Flower Boys is inspired by portrait miniatures, American folk art and the Victorian interest in floriography; a means of cryptic communication through the use or arrangement of flowers. The series is focused on young males, photographed in a traditional portrait style with a contemporary twist. The work aims to question the stereotypical imagery of men and celebrates the flamboyant and feminine side of the male. Pattison worked with casting director & stylist Jo Simpson and stylist Christopher Kelly.
In Sight of My Skin is an ongoing series of arresting nude portraits of women. The process of making this work so far has taken me on a highly personal journey. I chose to make a series of portraits of women without clothes as this was a situation I felt challenged by. My intention was to create a space where the sitter felt in control and allowed me to capture a little of their spirited character; the element of their personality which drew me to them.
My main focus when I set out to produce the work was to share an experience with another women and to claim little authority for myself. However during the process of taking the photographs I couldn’t help but wonder what was going through the minds of the women as they sat in front of me naked. How would I feel if the camera was pointed at me? Whether I liked it or not this project had forced me to explore notions about my body and myself which in turn became the overriding drive to make more pictures.
I spent a lot of time with each subject before I took the photographs to establish a special personal relationship. Allowing time for discussion and self-investigation, this open exchange created an honest atmosphere. All the portraits were taken in the sitter’s homes, conjuring an intimate atmosphere in which they could feel at ease. Within the frame of each portrait there is a whisper of the domestic interior providing an insight into how I perceived their world.
Whilst creating these images I discovered a new curiosity. I was drawn only to bold women who did not, in my view appear to be self-conscious. I identified this was the quality I was most interested in and became the main requirement when choosing each person. Seeking out only women who possessed this quality I had to ask myself was this something I coveted? And this question has now become one of the driving influences of this work.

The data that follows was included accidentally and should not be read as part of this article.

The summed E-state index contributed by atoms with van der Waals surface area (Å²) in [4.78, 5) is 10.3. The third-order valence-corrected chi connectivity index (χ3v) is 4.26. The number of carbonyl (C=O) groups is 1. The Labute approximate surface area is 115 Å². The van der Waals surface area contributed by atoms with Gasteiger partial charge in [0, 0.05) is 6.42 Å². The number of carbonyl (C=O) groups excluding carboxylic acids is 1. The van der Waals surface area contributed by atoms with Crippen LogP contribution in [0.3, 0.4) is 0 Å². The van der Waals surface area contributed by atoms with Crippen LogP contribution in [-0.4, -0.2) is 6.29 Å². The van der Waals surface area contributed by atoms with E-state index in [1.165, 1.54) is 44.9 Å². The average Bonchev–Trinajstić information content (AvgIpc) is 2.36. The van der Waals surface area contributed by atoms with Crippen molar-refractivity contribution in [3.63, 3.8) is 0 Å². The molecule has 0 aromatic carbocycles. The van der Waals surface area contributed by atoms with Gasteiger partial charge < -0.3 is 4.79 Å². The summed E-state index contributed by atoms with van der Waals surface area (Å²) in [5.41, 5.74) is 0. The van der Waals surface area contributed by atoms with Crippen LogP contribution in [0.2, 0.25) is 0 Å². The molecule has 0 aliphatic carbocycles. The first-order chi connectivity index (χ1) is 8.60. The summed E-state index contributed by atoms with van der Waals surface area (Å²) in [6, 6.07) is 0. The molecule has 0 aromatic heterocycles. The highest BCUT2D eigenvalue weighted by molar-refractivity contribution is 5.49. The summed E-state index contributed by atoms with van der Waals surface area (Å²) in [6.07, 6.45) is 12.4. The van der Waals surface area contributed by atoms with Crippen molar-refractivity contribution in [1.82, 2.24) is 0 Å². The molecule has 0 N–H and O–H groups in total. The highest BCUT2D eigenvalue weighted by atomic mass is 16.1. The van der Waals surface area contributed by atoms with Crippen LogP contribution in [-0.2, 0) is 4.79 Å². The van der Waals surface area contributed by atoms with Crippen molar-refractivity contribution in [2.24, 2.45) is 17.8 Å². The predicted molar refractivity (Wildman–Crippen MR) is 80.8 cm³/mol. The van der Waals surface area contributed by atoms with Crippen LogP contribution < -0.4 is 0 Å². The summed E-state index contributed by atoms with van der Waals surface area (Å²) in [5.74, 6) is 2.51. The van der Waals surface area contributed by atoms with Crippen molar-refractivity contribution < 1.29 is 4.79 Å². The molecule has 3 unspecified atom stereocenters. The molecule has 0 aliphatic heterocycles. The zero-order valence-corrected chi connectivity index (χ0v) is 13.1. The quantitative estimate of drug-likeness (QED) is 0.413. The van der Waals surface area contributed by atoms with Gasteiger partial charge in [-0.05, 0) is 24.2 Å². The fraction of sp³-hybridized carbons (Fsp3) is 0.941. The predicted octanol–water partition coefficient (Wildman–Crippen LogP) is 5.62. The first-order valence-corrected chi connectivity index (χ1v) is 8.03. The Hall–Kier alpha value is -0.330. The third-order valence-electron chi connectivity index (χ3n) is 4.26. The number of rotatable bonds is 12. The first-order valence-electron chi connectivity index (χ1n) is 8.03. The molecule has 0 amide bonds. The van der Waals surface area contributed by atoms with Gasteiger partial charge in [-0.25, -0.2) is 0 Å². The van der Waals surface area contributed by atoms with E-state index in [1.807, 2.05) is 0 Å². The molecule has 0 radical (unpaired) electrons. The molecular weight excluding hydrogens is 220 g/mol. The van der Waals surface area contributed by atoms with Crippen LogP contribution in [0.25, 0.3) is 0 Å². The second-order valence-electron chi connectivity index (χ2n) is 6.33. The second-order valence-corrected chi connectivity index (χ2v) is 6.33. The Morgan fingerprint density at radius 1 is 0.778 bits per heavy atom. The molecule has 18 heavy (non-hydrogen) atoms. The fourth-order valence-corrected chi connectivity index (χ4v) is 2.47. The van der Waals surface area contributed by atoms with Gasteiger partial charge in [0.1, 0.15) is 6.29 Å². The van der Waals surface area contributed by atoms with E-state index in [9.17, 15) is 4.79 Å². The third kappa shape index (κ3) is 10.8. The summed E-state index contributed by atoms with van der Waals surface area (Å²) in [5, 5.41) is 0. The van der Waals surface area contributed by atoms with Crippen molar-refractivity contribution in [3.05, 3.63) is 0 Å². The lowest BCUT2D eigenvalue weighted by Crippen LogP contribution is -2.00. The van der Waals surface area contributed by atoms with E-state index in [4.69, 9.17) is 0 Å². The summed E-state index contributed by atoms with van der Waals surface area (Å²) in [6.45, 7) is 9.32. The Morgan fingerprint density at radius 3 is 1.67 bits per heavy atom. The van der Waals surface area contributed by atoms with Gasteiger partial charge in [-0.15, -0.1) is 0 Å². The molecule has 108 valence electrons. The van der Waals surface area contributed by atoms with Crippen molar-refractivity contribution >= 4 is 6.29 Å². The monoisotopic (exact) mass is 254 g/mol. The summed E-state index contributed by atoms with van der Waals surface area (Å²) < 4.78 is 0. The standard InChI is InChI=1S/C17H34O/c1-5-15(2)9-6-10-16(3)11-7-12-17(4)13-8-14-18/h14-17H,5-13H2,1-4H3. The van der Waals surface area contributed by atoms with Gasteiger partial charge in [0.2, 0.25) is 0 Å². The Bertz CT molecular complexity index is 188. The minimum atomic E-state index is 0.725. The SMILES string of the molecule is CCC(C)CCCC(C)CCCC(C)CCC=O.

My dad is one of the most important men in my life. He suffered from acute depression when I was growing up. These images are of the objects that he made during his time in occupational therapy, and feathers that he collected on daily walks to still his mind. They remain on display in his home, albeit a bit dusty - a reminder of a different and for now distant time.
“I benefitted from 3 months of occupational therapy (a god send to me). Pottery was one of the first things I tried. It’s a good feeling to make something when you feel you can do nothing.” Edward Pattison
Who Is That Then?
“I do recognise the odd bit of me. This was quite a challenge. I had to photograph myself in the mirror first--no mean feat.” Edward Pattison
Birds of Many a Feather I
“I collected them all on the South Downs at an area called Bo Peep. My love of walking and nature took me there.” Edward Pattison
Birds of Many a Feather II
Birds of Many a Feather III
Birds of Many a Feather III
“That pot happens to be my favourite hand built pot which I made many moons ago”. Edward Pattison
"Children and adults sucked with delight on the delicious green roosters of insomnia, the exquisite pink fish of insomnia, and the tender yellow ponies of insomnia, so that dawn on Monday, found the whole town awake"
Extract from One Hundred Years Of Solitude by Gabriel Garcia Marquez. Published in Spanish in 1967
A figure sits in the gloaming. Simon Costin as Pan is motionless, wearing his weighty tapestry coat adorned with shiny horn buttons. His shoe gapes across his shrunken left hoof, his horns have withered away. The air is warm and full of dust. Pan contemplates his youthful former self, remembering roaming barefoot in the hot wilderness, frightening sheep and spreading panic across the mountains. Thousands of years have passed as he waits patiently for his portrait to be taken.
This series of images is the result of a collaboration between myself, Simon Costin, (Artistic Director and Director of The Museum of British Folklore), Christopher Kelly, Natalie Sharp. Simon Costin commissioned Christopher Kelly to design a costume, inspired by the god Pan from Greek Mythology for him to wear whilst taking part in the annual spring festival Jack in the Green, Hastings.
Pan was re-imagined as an eternal recluse about to turn to stone. Photographed against the museum like interior of his home, a rare occasion for Simon Costin to feature as part of the creation rather than a force behind it. One of the portraits from this series has been shortlisted for the Royal Photographic Society International Print Competition 157.